Copywriting has taken off as a way for writers to use their knowledge and skills in a way that lets them work from home, as their own boss, while still doing something creative and fun. The idea of writing as a profession brings with it a sense of freedom; sure, you need to work with your clients to achieve their goals, but you can choose which clients you want to work with, and create a schedule that works for you.
So, what exactly does a copywriter do?
A copywriter creates copy (text) for businesses, publications, organizations, and brands, with the purpose of informing, entertaining, and enticing a reader. Some pieces are strictly for selling, like online sales pages, ad copy, and product descriptions; others aim to educate and entertain, like blog posts, email newsletters, website copy, and others.
Before you get started, let’s take a look at some useful tools to set you up for success as a copywriter:
- A website. Start with a Services page, About page, Contact page, and blog. This is the bare minimum; as you gain clients you can add a Testimonials page and Portfolio page.
- A branded, public social media account. Even if you just have an Instagram page to share copywriting tips and advice, that’s a great start.
- A business plan. Put some thought into your ideal clients, your ideal rates, how many clients you can take on at a time, what you’re not willing to accept, how you intend to market yourself, and other business goals.
A little background on how I got started…
I unintentionally started my freelance copywriting business a few years ago when a friend asked if I could write a press release. I was working on building my freelance journalism portfolio, but had some PR experience, so I wrote the piece and undercharged him.
A few weeks later, he referred a musician friend who needed a press release; I reacted the same way—took the gig and undercharged. She knew someone who needed help with a blog, and by then I realized there was a need for this type of work.
I built a quick WordPress site (this one; which has evolved over time) and included a list of services I offered, then set up a separate Instagram (@plan.engage.grow) to share free writing and marketing tips. A portion of my clients have come in through that account. Surprisingly, another portion came through my journalism account @writingtherails, or because they read an article I wrote then emailed me asking if I happen to do copywriting. (Freelance journalists making the switch: Keep sharing your published pieces on social media, but also mention that you now offer copywriting for businesses, too!)
At this point, it’s been about a year and a half, and I’ve learned PLENTY along the way.
Here are some tips on how to get started as a copywriter.
Clearly define what you want to offer.
I wanted to do copywriting and create press releases. But when a friend asked if I could do their social media, I thought, “I can do it; and I could use the extra money…” so I told them yes. They were happy with my work and referred a friend; I took them on, as well. A snowball-effect ensued. Soon, I was more of a marketing agency than a copywriter. So I had to rein it in and eventually even dismiss a few clients (painful) because I found myself working my tail off, but not doing what I aimed to do.
My services now are aligned with my actual goals.
Don’t undervalue yourself and stick to your rates.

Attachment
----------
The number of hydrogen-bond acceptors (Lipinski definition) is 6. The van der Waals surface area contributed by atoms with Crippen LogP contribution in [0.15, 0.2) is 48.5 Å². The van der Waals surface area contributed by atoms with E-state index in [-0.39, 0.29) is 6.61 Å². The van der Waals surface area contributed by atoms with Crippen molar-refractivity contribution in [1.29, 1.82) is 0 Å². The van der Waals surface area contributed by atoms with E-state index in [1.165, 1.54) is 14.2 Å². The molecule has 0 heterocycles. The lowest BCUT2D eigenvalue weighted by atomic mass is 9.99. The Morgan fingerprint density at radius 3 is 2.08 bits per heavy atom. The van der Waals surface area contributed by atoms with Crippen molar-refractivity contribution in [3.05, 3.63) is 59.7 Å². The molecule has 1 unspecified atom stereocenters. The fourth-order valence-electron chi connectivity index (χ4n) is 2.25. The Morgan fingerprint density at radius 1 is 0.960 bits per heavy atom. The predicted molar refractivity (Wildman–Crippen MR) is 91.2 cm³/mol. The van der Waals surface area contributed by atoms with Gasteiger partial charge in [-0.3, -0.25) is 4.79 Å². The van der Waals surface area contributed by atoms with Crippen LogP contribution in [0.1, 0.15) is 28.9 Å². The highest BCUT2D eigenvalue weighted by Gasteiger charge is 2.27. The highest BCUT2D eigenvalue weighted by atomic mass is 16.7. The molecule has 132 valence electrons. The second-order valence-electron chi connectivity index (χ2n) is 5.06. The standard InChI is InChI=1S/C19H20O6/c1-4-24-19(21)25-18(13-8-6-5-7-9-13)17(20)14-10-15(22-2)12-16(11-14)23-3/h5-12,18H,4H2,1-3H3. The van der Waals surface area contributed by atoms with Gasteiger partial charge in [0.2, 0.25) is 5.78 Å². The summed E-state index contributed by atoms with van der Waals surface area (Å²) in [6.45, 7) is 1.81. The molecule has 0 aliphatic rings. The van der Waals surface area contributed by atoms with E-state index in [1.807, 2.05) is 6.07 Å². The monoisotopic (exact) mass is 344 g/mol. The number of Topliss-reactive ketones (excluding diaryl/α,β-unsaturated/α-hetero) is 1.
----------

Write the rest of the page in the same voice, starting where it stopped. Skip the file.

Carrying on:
That first press release? I charged my friend $100. I thought, that’s like $30/hr, that’ll be nice. Then, I realized that junior-level writers were charging $50/hr and a local PR agency was charging upwards of $800 per release. Plus, I was known for putting my empathy before my financial needs every time a local business asked, “Is there any wiggle room with your rates?” Eventually, I ended up working with a coach to reevaluate my rates (and increase my sense of self-worth; they were related!) and slimming down my offerings. Within a week of relaunching my site with the new rates, a new client—who needed a complete copywriting overhaul—signed up for two $3,000 packages. I was stunned.
Clearly define the type of business you want to write for.
At first, my goal was to help local mom-and-pop shops… It felt fulfilling to help my community. Unfortunately, some of these businesses were either startups or struggling financially, which often left me chasing down payments that were months overdue or offering lower-than-deserved rates. Now, I’ve expanded my client base to both local and national businesses who are established enough to afford my rates, but also whose values align with mine (arts, sustainability, helping others).
Some copywriters swear you need to choose a single niche and go hard obtaining clients, but I think working with a variety of industries keeps it interesting. I’ve started looking up businesses I want to work with, evaluating how I can help them, and emailing them directly to see if they’d be interested.
Keep learning from those who are a bit ahead of you.
I follow a few copywriters and bloggers for inspiration.
Lindy Alexander gives very honest insight into the ups and downs of freelance writing.
Jess Jordana is a great example of brand authenticity and sticking to a type of client.
Smart Passive Income is a great podcast that occasionally talks about writing, though the other episodes are super insightful.
Ryan Robinson is a blog expert who makes BANK on affiliates.
Hopefully that’s enough of an intro to inspire you or help you get a jump start on becoming a copywriter.
PS, writing about yourself is hard. If you need a copywriter to help with your own website, you know who to ask!